Monumental bronze statuary is among the most traditional forms of public art. The artist’s choice of Central Park for the display of this work places it in dialogue with that tradition. With typical inventiveness, Schütte has taken a conventional form and made it relevant. His colossal figures do not stand heroically atop a classical pedestal but seem to stagger, earthbound, on tripods of bundled poles. Struggling to be rid of its mate, each figure is nevertheless incapable of standing alone. They have become potent contemporary metaphors: sculpted giants that simultaneously resonate with the mythological, the political, and the personal.

This exhibition is presented by the Public Art Fund.

Jieun Yang and Ji Young Kim, Urban Forest, Photo courtesy of Superfront

Jieun Yang and Ji Young Kim and Super front, Urban Forest
July 15, 2013 to August 15, 2013
First Park, Manhattan
Map/Directions (in Google Maps)

Please note: This is a past exhibit that is no longer installed in the park.

Description:

Urban Forest is a threshold where a fast-paced urban path and a slow meandering of natural oasis are extended and integrated. As a reflector of public exchange and movement, the pavilion facilitates the intimacy of bodily interaction and accentuates urban and community context. Urban Forest is a network of flexible responses to the changing time, weather, and environment that subverts the fixed nature of the architectural form and embraces the agility of urban life.

This exhibition is presented by SUPERFRONT and First Street Green

Can Altay, Inner Space Station, Courtesy of Protocinema

Can Altay, Inner Space Station
May 10, 2013 to June 30, 2013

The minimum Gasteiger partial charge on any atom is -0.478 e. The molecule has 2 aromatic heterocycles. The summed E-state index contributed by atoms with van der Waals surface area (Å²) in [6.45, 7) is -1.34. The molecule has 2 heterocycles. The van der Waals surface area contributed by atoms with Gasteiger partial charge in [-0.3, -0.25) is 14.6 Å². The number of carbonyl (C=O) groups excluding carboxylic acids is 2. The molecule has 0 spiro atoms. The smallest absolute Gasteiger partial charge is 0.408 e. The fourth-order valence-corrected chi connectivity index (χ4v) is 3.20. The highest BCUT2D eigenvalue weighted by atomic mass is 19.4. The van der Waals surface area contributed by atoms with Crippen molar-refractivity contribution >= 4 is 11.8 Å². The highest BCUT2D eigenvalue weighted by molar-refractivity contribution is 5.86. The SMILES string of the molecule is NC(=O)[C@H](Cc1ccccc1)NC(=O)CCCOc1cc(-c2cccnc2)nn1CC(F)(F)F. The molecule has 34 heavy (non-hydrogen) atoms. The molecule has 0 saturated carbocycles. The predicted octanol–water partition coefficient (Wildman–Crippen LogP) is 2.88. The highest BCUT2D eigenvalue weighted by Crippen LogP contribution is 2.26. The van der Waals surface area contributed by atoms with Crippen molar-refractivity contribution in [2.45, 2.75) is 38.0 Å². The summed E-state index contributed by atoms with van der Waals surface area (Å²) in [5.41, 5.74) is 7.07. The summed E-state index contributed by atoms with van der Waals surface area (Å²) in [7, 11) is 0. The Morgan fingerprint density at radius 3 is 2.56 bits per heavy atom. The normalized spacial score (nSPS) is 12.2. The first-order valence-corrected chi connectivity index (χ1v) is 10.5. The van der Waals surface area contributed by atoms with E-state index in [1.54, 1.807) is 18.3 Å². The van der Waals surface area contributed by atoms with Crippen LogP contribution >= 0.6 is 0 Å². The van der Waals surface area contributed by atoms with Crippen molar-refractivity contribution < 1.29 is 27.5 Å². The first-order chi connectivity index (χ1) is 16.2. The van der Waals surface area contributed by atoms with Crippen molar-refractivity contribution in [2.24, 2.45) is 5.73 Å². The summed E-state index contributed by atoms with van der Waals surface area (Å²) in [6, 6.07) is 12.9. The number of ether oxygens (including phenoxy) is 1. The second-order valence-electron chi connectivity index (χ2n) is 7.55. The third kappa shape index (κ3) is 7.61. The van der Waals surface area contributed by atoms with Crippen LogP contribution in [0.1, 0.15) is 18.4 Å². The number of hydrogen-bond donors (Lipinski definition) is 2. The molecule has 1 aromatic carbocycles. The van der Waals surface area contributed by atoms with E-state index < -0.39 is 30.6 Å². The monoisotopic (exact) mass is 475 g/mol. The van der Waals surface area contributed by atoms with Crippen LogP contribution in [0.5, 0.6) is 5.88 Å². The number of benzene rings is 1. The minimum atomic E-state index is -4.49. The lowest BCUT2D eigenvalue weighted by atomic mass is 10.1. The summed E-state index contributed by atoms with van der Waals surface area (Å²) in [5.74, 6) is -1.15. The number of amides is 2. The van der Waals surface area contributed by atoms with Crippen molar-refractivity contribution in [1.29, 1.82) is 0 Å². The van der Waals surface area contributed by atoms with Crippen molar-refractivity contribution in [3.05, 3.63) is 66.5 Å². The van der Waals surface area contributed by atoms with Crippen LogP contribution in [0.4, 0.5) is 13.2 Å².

Seward Park, Manhattan
Map/Directions (in Google Maps)

Please note: This is a past exhibit that is no longer installed in the park.

Description:

Can Altay's Inner Space Station, 2013, is a territorial marker in the form of a circular bench. Altay's work draws on the limits of public space by creating a temporary inner space that is a simple gesture towards introspection. Inner Space Station is a circle, approximately six feet in diameter, made of concrete, just high and deep enough to make a quiet park bench. Regardless of the direction one is facing while sitting on the sculpture, there is the unavoidable aspect of positioning oneself either on the inside or on the outside. This simple gesture of proposing a boundary as a resting place expands to wider philosophical concerns of what is permitted, where and when.

This exhibition is presented by Protocinema.

El Anatsui, Broken Bridge II
November 2012 to Spring 2013
Western Wall between West 21st and West 22nd Streets
The High Line, Manhattan
Map/Directions (in Google Maps)

Please note: This is a past exhibit that is no longer installed in the park.

Description:

El Anatsui, the celebrated contemporary artist based in Nigeria, is known for his monumental wall tapestries, which are intricately composed of metallic bottle caps culled from discarded Nigerian liquor bottles and woven together with copper wire. For High Line Art, the artist will present a newly-configured installation of Broken Bridge, a monumental drapery made of pressed tin and mirrors, which will hang on an outdoor wall adjacent to the park. Composing a stunning visual of wave-like patterns and folds, the work will reflect the surrounding landscape and mark the artist’s first outdoor installation in the United States.

This exhibition is presented by the Friends of the High Line.

Alexandre Arrechea, No Limits, Photograph by Daniel Avila, NYC Parks & Recreation

Alexandre Arrechea, No Limits
March 1, 2013 to June 9, 2013
54th - 67th Street
Park Avenue Malls, Manhattan
Map/Directions (in Google Maps)

Please note: This is a past exhibit that is no longer installed in the park.

Description:

Alexandre Arrechea’s No Limits, a new site-specific installation transforms New York City’s famed Park Avenue with 10 large scale sculptures embodying New York’s most prominent buildings. Iconic landmarks represented include: Chrysler Building, Citicorp Center, Empire State Building, Flatiron building, Helmsley Building, MetLife Building, Metropolitan Life Insurance Company Tower, Seagram Building, Sherry Netherland, and US Courthouse. The sculptures, which will appear to roll, wind, and spin their way down Park Avenue from 54th to 67th Street, reach towering heights of up to 20 feet.